Tracker…

There’s been alot of press this week about the iPhone “tracker” file. Sure, if you didn’t know about it, you might be tempted to think of it in terms of an invasion of privacy. But since it’s right there in the Terms of Service, I’m not sure what the fuss is about. If you’re spending alot of time in places where you’d rather not be seen, I’ve got bad news for you… there are already cameras everywhere and your cute mid-twentieth century notion of “privacy” is quaint. How much of your information have you willing posted on Flickr, WordPress, or Facebook? More than you’d think… and generally done with a time and location stamp built right there into the electrons.

Sure, you can keep some things private if you try hard enough. Stop using social media, or really just stop using the internet all together. Hand over your GPS and your cell phone. Cut up your credit cards and your ATM card – although you’ll find it hard to withdraw money from the bank without showing up at a branch and getting yourself on film. Stop going to public places – Big Brother loves watching crowds at places like airports, city centers, and shopping malls. Turn off your TV and maybe even your car with the fancy OnStar system.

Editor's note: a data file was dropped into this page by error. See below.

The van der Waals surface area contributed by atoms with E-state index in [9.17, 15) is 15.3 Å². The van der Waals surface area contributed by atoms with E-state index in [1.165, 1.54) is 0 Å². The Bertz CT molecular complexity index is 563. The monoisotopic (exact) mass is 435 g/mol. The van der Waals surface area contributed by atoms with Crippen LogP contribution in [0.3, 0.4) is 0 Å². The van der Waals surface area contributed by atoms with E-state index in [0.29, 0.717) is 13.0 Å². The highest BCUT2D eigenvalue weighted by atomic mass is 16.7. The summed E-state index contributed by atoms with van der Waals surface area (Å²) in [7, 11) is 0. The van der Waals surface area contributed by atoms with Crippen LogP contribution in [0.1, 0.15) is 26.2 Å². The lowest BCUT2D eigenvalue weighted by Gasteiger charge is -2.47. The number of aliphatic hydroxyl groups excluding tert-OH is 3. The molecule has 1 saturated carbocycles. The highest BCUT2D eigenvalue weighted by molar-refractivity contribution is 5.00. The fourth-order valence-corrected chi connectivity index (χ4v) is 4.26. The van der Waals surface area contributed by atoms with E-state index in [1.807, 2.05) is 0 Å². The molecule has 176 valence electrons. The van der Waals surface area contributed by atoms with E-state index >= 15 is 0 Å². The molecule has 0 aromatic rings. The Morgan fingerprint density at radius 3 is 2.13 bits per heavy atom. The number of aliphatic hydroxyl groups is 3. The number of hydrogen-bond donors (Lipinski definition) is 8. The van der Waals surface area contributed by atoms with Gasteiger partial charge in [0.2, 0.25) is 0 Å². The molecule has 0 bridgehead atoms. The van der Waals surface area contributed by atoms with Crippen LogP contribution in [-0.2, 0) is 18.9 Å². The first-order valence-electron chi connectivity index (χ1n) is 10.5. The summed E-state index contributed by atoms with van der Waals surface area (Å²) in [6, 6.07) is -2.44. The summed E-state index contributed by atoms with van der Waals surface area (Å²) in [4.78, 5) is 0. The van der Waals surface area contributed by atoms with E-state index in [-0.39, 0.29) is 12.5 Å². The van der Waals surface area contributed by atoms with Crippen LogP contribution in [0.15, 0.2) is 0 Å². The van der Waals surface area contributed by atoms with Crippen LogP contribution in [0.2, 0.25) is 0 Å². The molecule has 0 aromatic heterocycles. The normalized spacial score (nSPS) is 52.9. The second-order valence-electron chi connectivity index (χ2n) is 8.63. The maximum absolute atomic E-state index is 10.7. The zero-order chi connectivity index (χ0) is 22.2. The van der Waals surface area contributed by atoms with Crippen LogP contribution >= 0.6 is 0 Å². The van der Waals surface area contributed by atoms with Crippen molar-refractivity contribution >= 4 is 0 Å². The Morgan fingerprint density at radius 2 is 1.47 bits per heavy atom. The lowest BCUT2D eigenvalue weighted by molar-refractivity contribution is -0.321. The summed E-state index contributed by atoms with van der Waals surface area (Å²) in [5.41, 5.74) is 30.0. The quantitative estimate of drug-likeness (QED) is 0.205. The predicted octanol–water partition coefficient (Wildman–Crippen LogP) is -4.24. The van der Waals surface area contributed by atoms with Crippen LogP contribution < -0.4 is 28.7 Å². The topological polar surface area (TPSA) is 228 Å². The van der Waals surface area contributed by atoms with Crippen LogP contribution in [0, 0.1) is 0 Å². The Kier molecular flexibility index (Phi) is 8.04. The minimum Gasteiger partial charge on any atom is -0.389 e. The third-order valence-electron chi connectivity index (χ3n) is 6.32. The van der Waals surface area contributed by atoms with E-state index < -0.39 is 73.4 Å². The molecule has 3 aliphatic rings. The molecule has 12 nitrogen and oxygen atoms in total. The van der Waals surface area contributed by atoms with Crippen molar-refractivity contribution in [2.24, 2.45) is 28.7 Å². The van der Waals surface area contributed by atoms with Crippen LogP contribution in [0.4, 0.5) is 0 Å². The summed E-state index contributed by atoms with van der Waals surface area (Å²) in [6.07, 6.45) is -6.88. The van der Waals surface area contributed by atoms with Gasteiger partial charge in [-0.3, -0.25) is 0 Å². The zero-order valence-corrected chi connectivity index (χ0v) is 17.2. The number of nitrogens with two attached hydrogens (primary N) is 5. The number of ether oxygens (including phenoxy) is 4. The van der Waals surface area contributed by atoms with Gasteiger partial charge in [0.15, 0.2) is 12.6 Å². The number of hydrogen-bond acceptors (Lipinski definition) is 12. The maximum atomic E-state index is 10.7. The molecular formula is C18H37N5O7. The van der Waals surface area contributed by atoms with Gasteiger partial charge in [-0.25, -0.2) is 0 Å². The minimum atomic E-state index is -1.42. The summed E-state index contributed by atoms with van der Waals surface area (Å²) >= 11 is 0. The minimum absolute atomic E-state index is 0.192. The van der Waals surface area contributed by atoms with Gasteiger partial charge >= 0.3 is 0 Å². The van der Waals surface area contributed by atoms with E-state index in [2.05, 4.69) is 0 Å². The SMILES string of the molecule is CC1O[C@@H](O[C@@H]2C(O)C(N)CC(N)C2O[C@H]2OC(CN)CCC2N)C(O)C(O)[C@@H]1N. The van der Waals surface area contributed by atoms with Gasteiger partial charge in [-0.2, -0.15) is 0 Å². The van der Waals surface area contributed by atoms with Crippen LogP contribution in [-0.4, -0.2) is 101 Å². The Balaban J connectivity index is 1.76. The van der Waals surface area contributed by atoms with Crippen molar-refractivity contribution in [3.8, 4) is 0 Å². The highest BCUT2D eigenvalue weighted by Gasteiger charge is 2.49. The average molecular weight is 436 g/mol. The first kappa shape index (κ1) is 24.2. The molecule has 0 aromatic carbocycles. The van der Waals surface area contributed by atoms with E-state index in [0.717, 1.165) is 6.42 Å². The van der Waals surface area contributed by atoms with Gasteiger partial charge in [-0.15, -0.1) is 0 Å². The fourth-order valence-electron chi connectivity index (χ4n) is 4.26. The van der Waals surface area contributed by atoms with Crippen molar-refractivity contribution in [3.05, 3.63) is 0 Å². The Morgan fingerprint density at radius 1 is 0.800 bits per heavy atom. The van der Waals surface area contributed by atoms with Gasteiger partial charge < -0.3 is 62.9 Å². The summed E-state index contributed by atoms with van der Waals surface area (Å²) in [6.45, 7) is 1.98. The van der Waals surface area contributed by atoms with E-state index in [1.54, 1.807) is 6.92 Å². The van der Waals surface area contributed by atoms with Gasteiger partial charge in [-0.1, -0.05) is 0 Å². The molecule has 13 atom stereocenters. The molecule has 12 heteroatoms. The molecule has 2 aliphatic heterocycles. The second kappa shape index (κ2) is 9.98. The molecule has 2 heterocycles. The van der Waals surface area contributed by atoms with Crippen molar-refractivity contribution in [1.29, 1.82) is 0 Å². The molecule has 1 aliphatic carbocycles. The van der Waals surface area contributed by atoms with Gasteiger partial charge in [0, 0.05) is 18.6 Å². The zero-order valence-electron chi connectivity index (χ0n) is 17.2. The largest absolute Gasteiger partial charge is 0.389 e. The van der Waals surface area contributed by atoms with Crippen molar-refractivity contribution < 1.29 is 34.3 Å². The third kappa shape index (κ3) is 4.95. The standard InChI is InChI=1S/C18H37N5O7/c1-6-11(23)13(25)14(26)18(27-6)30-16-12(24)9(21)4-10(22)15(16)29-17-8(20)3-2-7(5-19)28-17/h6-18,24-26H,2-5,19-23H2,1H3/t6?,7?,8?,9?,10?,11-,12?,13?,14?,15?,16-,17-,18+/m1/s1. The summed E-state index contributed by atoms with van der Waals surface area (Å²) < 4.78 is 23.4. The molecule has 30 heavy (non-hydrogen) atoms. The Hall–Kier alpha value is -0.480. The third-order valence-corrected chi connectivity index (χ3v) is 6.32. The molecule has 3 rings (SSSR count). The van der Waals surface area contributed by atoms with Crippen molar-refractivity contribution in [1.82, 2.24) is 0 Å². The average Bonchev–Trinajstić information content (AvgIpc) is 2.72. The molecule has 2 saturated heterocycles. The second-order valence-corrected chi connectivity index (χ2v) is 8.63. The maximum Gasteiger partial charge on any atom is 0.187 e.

The internet is alight with people decrying companies that are trying to “steal” our private information… but they’re not trying to steal anything. We sold it to them bit by bit. We did it for convenience. And maybe some of us did it without even knowing. That’s the price we pay for living in our brave new world. If you think we can roll it back now, you’re deluded – always-on, technology that’s fully integrated into our lives has seen to that. The best any of us can do is embrace the public nature of our private lives, learn the new rules, and make sure that we are the best advocate for our online selves.

Recalling the satellites…

In the 1850’s people crossed the country in covered wagons. They died of dysentery and cholera. The trip took half a year and if they didn’t make it before winter, they could get stuck in the mountains and have to eat their friends and family just to try making it through to spring. I’ve always been amazed at people’s capacity to make this trip, but recently another thought occurred to me… How the hell did they manage to tolerate the trip without satellite radio or an integrated GPS? I can’t get halfway across town without either one of them.